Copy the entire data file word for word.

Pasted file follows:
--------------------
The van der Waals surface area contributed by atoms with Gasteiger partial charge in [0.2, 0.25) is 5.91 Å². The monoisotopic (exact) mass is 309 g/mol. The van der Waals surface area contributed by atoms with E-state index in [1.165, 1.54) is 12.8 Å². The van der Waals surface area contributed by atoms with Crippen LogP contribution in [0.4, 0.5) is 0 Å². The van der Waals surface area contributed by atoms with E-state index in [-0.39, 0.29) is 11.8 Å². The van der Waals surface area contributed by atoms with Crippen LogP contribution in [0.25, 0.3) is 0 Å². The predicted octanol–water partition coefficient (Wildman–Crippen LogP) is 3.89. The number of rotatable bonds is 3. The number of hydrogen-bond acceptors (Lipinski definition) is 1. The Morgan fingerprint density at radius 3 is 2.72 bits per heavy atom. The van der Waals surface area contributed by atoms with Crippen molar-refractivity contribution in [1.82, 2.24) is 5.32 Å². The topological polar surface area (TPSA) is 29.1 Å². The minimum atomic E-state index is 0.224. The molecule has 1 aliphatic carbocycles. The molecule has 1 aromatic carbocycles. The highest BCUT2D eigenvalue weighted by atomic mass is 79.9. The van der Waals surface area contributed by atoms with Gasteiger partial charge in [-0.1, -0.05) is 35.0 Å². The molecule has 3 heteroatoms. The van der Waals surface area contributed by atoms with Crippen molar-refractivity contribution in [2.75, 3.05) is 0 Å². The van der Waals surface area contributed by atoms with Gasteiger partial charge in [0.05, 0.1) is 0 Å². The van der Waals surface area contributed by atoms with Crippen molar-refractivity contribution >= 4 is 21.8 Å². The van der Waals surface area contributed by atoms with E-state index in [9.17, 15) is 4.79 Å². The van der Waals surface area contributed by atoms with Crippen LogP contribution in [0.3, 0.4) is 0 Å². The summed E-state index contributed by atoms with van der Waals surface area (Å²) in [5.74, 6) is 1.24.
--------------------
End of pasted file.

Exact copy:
The van der Waals surface area contributed by atoms with Gasteiger partial charge in [0.2, 0.25) is 5.91 Å². The monoisotopic (exact) mass is 309 g/mol. The van der Waals surface area contributed by atoms with E-state index in [1.165, 1.54) is 12.8 Å². The van der Waals surface area contributed by atoms with Crippen LogP contribution in [0.4, 0.5) is 0 Å². The van der Waals surface area contributed by atoms with E-state index in [-0.39, 0.29) is 11.8 Å². The van der Waals surface area contributed by atoms with Crippen LogP contribution in [0.25, 0.3) is 0 Å². The predicted octanol–water partition coefficient (Wildman–Crippen LogP) is 3.89. The number of rotatable bonds is 3. The number of hydrogen-bond acceptors (Lipinski definition) is 1. The Morgan fingerprint density at radius 3 is 2.72 bits per heavy atom. The van der Waals surface area contributed by atoms with Crippen molar-refractivity contribution in [1.82, 2.24) is 5.32 Å². The topological polar surface area (TPSA) is 29.1 Å². The minimum atomic E-state index is 0.224. The molecule has 1 aliphatic carbocycles. The molecule has 1 aromatic carbocycles. The highest BCUT2D eigenvalue weighted by atomic mass is 79.9. The van der Waals surface area contributed by atoms with Gasteiger partial charge in [-0.1, -0.05) is 35.0 Å². The molecule has 3 heteroatoms. The van der Waals surface area contributed by atoms with Crippen molar-refractivity contribution in [2.75, 3.05) is 0 Å². The van der Waals surface area contributed by atoms with Gasteiger partial charge in [0.05, 0.1) is 0 Å². The van der Waals surface area contributed by atoms with Crippen molar-refractivity contribution >= 4 is 21.8 Å². The van der Waals surface area contributed by atoms with E-state index in [9.17, 15) is 4.79 Å². The van der Waals surface area contributed by atoms with Crippen LogP contribution in [0.3, 0.4) is 0 Å². The summed E-state index contributed by atoms with van der Waals surface area (Å²) in [5.74, 6) is 1.24.